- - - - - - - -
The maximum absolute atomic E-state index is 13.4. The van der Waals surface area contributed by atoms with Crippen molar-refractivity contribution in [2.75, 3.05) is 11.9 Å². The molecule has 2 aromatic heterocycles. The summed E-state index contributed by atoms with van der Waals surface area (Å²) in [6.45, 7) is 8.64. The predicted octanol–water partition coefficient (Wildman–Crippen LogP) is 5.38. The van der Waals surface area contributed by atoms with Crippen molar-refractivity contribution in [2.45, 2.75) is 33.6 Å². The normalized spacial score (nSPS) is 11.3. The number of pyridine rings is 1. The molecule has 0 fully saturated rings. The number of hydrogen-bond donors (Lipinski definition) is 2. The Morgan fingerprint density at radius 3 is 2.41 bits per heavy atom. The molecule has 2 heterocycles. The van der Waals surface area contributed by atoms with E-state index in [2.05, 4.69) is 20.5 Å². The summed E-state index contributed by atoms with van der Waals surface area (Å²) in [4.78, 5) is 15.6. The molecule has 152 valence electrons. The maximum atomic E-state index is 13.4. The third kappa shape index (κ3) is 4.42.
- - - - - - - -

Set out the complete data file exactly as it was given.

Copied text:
The maximum absolute atomic E-state index is 13.4. The van der Waals surface area contributed by atoms with Crippen molar-refractivity contribution in [2.75, 3.05) is 11.9 Å². The molecule has 2 aromatic heterocycles. The summed E-state index contributed by atoms with van der Waals surface area (Å²) in [6.45, 7) is 8.64. The predicted octanol–water partition coefficient (Wildman–Crippen LogP) is 5.38. The van der Waals surface area contributed by atoms with Crippen molar-refractivity contribution in [2.45, 2.75) is 33.6 Å². The normalized spacial score (nSPS) is 11.3. The number of pyridine rings is 1. The molecule has 0 fully saturated rings. The number of hydrogen-bond donors (Lipinski definition) is 2. The Morgan fingerprint density at radius 3 is 2.41 bits per heavy atom. The molecule has 2 heterocycles. The van der Waals surface area contributed by atoms with E-state index in [2.05, 4.69) is 20.5 Å². The summed E-state index contributed by atoms with van der Waals surface area (Å²) in [4.78, 5) is 15.6. The molecule has 152 valence electrons. The maximum atomic E-state index is 13.4. The third kappa shape index (κ3) is 4.42.